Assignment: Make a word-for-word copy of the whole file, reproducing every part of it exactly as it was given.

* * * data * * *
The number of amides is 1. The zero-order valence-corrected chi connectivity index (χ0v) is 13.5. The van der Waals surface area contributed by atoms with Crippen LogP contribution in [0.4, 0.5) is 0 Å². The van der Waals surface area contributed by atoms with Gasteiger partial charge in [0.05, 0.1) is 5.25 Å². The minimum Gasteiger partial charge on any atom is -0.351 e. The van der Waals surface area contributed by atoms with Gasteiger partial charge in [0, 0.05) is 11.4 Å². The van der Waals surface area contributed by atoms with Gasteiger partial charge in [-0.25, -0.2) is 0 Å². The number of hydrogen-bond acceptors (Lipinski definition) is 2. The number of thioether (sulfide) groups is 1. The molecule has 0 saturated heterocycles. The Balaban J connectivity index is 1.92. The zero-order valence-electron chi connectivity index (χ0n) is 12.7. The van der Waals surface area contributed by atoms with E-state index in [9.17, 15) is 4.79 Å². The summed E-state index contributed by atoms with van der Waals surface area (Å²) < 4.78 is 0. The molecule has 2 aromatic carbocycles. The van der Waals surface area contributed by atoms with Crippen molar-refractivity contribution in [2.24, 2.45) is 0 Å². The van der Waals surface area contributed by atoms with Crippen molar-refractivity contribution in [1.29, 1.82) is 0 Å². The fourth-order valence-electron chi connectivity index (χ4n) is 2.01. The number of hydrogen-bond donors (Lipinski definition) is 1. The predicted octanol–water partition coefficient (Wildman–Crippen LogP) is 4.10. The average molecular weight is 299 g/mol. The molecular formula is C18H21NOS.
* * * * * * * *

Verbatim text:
The number of amides is 1. The zero-order valence-corrected chi connectivity index (χ0v) is 13.5. The van der Waals surface area contributed by atoms with Crippen LogP contribution in [0.4, 0.5) is 0 Å². The van der Waals surface area contributed by atoms with Gasteiger partial charge in [0.05, 0.1) is 5.25 Å². The minimum Gasteiger partial charge on any atom is -0.351 e. The van der Waals surface area contributed by atoms with Gasteiger partial charge in [0, 0.05) is 11.4 Å². The van der Waals surface area contributed by atoms with Gasteiger partial charge in [-0.25, -0.2) is 0 Å². The number of hydrogen-bond acceptors (Lipinski definition) is 2. The number of thioether (sulfide) groups is 1. The molecule has 0 saturated heterocycles. The Balaban J connectivity index is 1.92. The zero-order valence-electron chi connectivity index (χ0n) is 12.7. The van der Waals surface area contributed by atoms with E-state index in [9.17, 15) is 4.79 Å². The summed E-state index contributed by atoms with van der Waals surface area (Å²) < 4.78 is 0. The molecule has 2 aromatic carbocycles. The van der Waals surface area contributed by atoms with Crippen molar-refractivity contribution in [2.24, 2.45) is 0 Å². The van der Waals surface area contributed by atoms with Crippen molar-refractivity contribution in [1.29, 1.82) is 0 Å². The fourth-order valence-electron chi connectivity index (χ4n) is 2.01. The number of hydrogen-bond donors (Lipinski definition) is 1. The predicted octanol–water partition coefficient (Wildman–Crippen LogP) is 4.10. The average molecular weight is 299 g/mol. The molecular formula is C18H21NOS.